HDAC4 N-terminal alleles exhibit greater protein stability

To elucidate the differential protective effects evident in HDAC4 deletion alleles, we assayed HDAC4 protein levels using anti-HDAC4 immunohistochemistry at P12, when most rods still remain in rd1 mice. HDAC4 immunoreactivity for the N-terminal alleles was significantly higher than that observed for the full-length HDAC4 in the transfected areas labelled by co-electroporated CAG-GFP (Fig. 2a). Normalized HDAC4 immunoreactivity for the various HDAC4 N-terminal constructs (Fig. 2b), and elevated protein levels relative to the full-length HDAC4 (Fig. 2c,d) in electroporated retinas correlated positively with their efficiencies in saving rd1 rods. The expression of endogenous HDAC4 was not detected in rd1 retinas at P12 (Fig. 2c and Discussion). The higher protein levels of HDAC4 N-terminal alleles were not due to differences in mRNA levels as measured by quantitative PCR (Fig. 2e).

Figure 2: Protein expression levels of HDAC4 Full Length and HDAC4 deletion alleles.
figure 2

(a) Assay of HDAC4 expression using anti-HDAC4 immunohistochemistry in the electroporated rd1 retinas at P12. Scale bar, 40 μm. (b) The intensity of anti-HDAC4 immunofluorescence was quantified as a ratio to the fluorescence intensity of co-expressed GFP. *P<0.01. Data are presented as mean±s.d., n=3. (c) Assay of HDAC4 expression at P12 using anti-HDAC4 western blots in the electroporated rd1 retinas, and quantified (d) after normalization to the co-expressed GFP. *P<0.01. Data are presented as mean±s.d., n=3. (e) Quantitative PCR analysis of mRNA levels of HDAC4 alleles at P12 in the electroporated rd1 retinas. n=3. Full scan images of western blot data are provided in Supplementary Fig. 10.

HDAC4 protein is unstable as it is subjected to caspase-dependent cleavage25,26, as well as polyubiquitination and proteasome degradation27. This raised the possibility that the greater protective effects observed for the HDAC4 N-terminal alleles might be due to their increased protein stability. To examine the stability of HDAC4 proteins, we expressed full-length HDAC4 or HDAC4 N-terminal alleles in transfected HEK293T cells and measured protein levels using western blots. The decay in protein was monitored over time following treatment with a protein synthesis inhibitor, cycloheximide, initiated at 20-h post transfection (Fig. 3a,b). Full-length HDAC4 protein was degraded fairly rapidly, as only 20% of the protein remained 6 h after cycloheximide treatment. The endogenous expression of HDAC4 was not detected in 293T cells transfected with GFP or empty vector controls (Supplementary Fig. 3). By contrast, residues 1–129 and residues 1–747 of HDAC4 were more stable, with 75% of the protein detected under the same conditions. HDAC4* was the most stable allele with barely detectable protein degradation when protein synthesis was blocked during the 6 h time frame. The increased protein stability of the various HDAC4 alleles (Fig. 3b) correlated positively with their greater abundance after electroporation (Fig. 2b,d), and their ability to preserve rods from degeneration in rd1 mice (Fig. 1d).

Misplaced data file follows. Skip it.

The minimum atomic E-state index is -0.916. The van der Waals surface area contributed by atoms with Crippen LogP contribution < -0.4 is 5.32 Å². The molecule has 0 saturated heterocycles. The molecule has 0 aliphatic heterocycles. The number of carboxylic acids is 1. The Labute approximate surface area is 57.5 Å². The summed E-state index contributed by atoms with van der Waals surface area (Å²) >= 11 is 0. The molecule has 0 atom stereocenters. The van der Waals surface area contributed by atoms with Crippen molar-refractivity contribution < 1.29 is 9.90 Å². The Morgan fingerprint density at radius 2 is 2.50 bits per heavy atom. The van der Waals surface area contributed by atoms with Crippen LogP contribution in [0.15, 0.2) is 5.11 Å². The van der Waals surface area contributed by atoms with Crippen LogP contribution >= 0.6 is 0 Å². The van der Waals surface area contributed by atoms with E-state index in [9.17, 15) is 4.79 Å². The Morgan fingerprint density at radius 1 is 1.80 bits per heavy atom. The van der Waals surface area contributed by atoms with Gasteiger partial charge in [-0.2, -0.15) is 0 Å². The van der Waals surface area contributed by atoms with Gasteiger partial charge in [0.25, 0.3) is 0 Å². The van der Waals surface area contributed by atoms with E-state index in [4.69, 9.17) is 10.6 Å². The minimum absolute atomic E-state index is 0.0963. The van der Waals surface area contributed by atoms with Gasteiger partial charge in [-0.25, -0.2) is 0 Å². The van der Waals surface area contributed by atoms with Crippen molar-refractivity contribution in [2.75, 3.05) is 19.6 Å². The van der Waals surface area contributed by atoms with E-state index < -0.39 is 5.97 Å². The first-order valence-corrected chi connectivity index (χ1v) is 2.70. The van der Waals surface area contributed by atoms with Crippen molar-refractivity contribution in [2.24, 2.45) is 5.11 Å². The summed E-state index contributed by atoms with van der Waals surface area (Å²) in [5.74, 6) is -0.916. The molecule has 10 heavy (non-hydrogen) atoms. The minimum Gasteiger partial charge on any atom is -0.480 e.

Figure 3: Enhanced HDAC4 protein stability is correlated with greater rod protection efficiency.
figure 3

(a) Protein decay assay of HDAC4 Full Length and deletion alleles. HEK293T cells were transfected with CAG-HDAC4 or CAG-HDAC4 deletion constructs for 20 h before treatment with cycloheximide (100 μg ml−1) for 3 or 6 h. Cell lysates were immunoblotted for HDAC4. The same immunoblot membranes were stripped and re-probed for actin. (b) Protein levels were quantified by densitometry after normalization to actin. Data are presented as mean±s.d., n=3. (c) Protein decay assay for HDAC4 and HDAC4-S298A/S302A mutant. HEK293T cells were transfected with CAG-HDAC4 or CAG-HDAC4-S298A/S302A for 20 h before treatment with cycloheximide (100 μg ml−1) for 3 or 6 h. Cell lysates were immunoblotted for HDAC4. The same immunoblot membranes were stripped and re-probed for actin. (d) Protein levels were quantified by densitometry after normalization to actin. Data are presented as mean±s.d., n=3. (e) HDAC4-S298A/S302A saved more rd1 rods in comparison to the wild-type HDAC4 at P50. Scale bar, 40 μm. (f) Quantification of the preserved rods per 25,600 μm2 on the flat-mount retina. *P<0.01. Data are presented as mean±s.d., n=3. Full scan images of western blot data are provided in Supplementary Fig. 10.